Friday, April 17, 2015

The Debut of a Latin American Military Alliance

As if to put a coda on the OAS sponsored Summit of the Americas that ended last weekend in Panama with a bedazzled US mainstream media inaccurately and perhaps hopefully heralding the reestablishment of US dominance in Latin America, South American nations today announced the creation of the South American School of Defense.

The school, which will offer graduate and post graduate instruction for military and civilian personnel, is the next logical step in the process spearheaded by former Venezuelan President Hugo Chavez to extricate Latin America from US economic and military dominance in order chart its own, more democratic path.


                                                                                  Telesur
The South American School of Defense is being consciously billed as a counterpoint to the infamous School of the Americas based in Fort Benning Georgia, where the US has long trained those who ran the military dictatorships and torture chambers of US Latin American client states. Instead the school will provide an education that "promotes peace and democracy" and furthers the process of regional integration.

The philosophy behind the school is "a shared doctrine in terms of defense for South America which is considered a zone of peace, democratic stability and where differences are not addressed through interventionism or violence,” according to Ecuador's defense minister Fernando Cordero.

Fernando Cordero - Mercopress
The school also appears to be a first step in the creation of a NATO style military alliance that would bolster the economic alliances already established under UNASUR (Union of South American Nations) and other regional alliances* that have been replacing the US-dominated OAS (Organization of American States) as forums for Latin American economic cooperation and conflict resolution.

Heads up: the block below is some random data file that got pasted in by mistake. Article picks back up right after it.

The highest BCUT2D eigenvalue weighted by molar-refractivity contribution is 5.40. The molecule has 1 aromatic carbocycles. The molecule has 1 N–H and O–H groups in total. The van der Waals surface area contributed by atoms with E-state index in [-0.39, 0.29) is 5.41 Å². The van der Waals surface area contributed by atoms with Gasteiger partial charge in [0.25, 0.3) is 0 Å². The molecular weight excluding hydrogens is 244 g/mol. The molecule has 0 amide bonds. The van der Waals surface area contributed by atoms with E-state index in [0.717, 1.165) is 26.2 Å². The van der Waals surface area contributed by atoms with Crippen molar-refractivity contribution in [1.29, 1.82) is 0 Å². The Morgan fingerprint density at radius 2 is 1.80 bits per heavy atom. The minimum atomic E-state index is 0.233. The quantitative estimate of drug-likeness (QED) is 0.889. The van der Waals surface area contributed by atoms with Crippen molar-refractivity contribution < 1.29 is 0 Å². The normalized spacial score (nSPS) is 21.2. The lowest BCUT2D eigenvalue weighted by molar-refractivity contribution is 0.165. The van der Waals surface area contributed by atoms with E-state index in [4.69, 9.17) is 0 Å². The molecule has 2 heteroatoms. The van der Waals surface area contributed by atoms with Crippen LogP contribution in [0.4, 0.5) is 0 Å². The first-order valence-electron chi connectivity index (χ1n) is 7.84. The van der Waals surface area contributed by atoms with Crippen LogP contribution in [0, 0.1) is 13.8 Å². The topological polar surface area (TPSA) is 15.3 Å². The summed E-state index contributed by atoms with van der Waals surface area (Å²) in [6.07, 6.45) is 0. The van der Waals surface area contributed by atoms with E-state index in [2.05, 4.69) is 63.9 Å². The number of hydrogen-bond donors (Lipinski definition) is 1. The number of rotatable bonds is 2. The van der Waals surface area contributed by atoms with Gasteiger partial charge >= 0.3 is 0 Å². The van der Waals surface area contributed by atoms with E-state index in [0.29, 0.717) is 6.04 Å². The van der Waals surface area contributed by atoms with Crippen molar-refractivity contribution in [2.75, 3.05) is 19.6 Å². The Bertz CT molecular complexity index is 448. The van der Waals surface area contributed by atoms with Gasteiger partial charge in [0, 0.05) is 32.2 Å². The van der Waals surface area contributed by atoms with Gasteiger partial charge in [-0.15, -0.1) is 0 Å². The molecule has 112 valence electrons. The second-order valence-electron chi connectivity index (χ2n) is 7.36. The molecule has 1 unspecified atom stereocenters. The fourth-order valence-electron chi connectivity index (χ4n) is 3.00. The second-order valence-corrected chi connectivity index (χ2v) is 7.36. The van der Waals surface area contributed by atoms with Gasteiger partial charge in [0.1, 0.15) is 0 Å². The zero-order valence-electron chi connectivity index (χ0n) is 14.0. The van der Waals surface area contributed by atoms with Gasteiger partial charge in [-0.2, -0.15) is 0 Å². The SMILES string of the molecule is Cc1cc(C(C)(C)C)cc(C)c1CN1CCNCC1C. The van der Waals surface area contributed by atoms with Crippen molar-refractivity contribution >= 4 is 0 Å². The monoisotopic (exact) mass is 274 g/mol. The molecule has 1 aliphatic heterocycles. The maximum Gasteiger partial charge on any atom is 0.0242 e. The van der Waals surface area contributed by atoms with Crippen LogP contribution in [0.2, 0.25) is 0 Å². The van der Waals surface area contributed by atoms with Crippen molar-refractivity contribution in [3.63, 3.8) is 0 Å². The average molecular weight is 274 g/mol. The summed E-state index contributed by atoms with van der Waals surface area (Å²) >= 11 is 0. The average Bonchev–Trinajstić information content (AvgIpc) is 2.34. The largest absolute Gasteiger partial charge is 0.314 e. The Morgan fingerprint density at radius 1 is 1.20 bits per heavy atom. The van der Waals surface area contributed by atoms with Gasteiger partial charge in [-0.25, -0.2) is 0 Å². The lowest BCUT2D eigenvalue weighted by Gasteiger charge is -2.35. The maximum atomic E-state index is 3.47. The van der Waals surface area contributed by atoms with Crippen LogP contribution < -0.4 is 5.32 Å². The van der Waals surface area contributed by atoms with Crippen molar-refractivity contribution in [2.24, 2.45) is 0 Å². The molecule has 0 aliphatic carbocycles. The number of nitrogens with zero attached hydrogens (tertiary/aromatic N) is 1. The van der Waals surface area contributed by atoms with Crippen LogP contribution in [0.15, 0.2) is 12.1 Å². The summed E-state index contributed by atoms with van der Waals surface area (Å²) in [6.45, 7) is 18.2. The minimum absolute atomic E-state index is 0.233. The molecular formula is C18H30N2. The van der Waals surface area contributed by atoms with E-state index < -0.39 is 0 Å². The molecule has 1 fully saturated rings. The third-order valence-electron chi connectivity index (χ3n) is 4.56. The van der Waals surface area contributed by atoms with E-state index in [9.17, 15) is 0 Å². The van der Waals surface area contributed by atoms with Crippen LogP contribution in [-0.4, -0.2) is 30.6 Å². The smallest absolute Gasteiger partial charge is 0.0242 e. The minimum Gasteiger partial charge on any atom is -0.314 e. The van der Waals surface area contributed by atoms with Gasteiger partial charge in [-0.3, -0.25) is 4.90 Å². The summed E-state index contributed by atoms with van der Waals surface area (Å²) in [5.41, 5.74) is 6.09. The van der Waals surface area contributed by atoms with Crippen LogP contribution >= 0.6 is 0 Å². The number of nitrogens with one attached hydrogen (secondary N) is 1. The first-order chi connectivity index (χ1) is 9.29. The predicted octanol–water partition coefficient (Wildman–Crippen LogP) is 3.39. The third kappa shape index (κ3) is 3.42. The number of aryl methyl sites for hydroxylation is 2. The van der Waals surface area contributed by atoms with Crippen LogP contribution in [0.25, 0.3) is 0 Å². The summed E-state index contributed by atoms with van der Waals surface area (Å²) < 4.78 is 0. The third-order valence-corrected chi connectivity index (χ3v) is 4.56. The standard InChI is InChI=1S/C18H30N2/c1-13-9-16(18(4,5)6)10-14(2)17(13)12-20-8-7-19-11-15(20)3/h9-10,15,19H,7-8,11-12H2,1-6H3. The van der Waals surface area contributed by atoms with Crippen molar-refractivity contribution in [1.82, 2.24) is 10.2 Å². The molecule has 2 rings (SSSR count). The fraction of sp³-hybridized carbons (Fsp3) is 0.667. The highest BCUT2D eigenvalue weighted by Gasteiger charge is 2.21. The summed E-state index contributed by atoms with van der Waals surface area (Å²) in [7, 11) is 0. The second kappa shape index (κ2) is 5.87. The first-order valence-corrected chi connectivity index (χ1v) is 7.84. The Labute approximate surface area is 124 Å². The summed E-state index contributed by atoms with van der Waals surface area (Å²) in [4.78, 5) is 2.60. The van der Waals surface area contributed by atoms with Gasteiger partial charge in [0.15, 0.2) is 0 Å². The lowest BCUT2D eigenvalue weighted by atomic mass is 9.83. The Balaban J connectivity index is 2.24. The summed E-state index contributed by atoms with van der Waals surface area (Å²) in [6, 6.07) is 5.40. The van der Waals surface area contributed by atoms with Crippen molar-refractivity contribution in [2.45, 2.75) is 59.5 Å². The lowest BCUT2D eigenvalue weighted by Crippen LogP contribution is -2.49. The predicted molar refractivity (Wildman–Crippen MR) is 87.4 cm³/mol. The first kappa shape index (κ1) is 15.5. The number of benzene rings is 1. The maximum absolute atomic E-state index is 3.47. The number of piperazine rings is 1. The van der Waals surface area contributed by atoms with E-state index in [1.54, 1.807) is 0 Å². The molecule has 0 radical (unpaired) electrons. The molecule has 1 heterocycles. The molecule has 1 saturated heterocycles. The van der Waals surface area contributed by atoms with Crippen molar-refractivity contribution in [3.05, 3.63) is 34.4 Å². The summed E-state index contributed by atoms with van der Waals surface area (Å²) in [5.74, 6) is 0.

Yankees, Stay Home

The just concluded OAS sponsored Summit of the Americas, the first such summit attended by Cuba, ended with the US blocking the summit's final declaration because it called for an end to US aggression against Venezuela and declared health as a human right.

That development was ignored by the US media, which billed the summit as a diplomatic coup by US President Barak Obama, despite the fact that Obama left the summit having done nothing to end the isolation of the US in the region.

To the US media the summit was all about Cuban-US rapprochement. The US media generally hasn't  reported that US overtures to Cuba are part of a dual strategy by the US to gain goodwill in Latin America, which has universally condemned US treatment not only of Cuba but of Venezuela, and to attempt to drive a wedge between Cuba and its most important ally Venezuela. Neither has the US media reported that the timing of US raproachment efforts toward Cuba were forced by the announcement by several Latin American countries that they would boycott last week's summit unless Cuba attended. The US before this year has always blocked Cuban participation in Summit of the Americas conferences.


* UNASUR, the Union of South American Nations
   CELAC, the Community of Latin American and Caribbean States
   ALBA, the Bolivarian Alliance for the Peoples of Our America

All are organizations initiated by former Venezuelan President Hugo Chavez, and include as members some countries, such as Columbia and Uruguay, that still consider themselves close US allies and client states.

Although their goals are the betterment of their countries and peoples, a first order of business of the groups has necessarily been to counter US dominance of Latin America by various means.

No one I know of asserts that there hasn't been a tremendous change in Latin America vis a vis the US role there since Hugo Chavez began the project of uniting Latin America in opposition to US dominance. The US government, and friendly media outlets like the New York Times, Washington Post and others, still issue daily propaganda against Latin American Leftist leaders that exaggerate and even misstate some of the problems they've had, but in Latin America itself there's an entirely different story unfolding.





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